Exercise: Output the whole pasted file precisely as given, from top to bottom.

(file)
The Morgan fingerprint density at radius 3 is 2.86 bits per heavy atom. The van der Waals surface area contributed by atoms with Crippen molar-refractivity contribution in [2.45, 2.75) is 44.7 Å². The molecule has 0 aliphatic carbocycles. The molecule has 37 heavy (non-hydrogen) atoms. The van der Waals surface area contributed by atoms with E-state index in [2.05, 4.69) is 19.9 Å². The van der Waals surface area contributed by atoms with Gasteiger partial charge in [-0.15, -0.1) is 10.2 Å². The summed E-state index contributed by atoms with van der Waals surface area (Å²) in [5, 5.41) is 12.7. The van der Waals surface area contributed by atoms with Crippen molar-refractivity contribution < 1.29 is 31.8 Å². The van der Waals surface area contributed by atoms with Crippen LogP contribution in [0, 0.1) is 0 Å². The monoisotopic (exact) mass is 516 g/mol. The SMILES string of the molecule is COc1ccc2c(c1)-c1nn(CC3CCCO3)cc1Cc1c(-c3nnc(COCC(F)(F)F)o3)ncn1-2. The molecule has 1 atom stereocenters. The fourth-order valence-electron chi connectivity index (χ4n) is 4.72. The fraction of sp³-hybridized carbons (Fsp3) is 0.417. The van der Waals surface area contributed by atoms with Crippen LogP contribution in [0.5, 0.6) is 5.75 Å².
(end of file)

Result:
The Morgan fingerprint density at radius 3 is 2.86 bits per heavy atom. The van der Waals surface area contributed by atoms with Crippen molar-refractivity contribution in [2.45, 2.75) is 44.7 Å². The molecule has 0 aliphatic carbocycles. The molecule has 37 heavy (non-hydrogen) atoms. The van der Waals surface area contributed by atoms with E-state index in [2.05, 4.69) is 19.9 Å². The van der Waals surface area contributed by atoms with Gasteiger partial charge in [-0.15, -0.1) is 10.2 Å². The summed E-state index contributed by atoms with van der Waals surface area (Å²) in [5, 5.41) is 12.7. The van der Waals surface area contributed by atoms with Crippen molar-refractivity contribution < 1.29 is 31.8 Å². The van der Waals surface area contributed by atoms with Crippen LogP contribution in [0, 0.1) is 0 Å². The monoisotopic (exact) mass is 516 g/mol. The SMILES string of the molecule is COc1ccc2c(c1)-c1nn(CC3CCCO3)cc1Cc1c(-c3nnc(COCC(F)(F)F)o3)ncn1-2. The molecule has 1 atom stereocenters. The fourth-order valence-electron chi connectivity index (χ4n) is 4.72. The fraction of sp³-hybridized carbons (Fsp3) is 0.417. The van der Waals surface area contributed by atoms with Crippen LogP contribution in [0.5, 0.6) is 5.75 Å².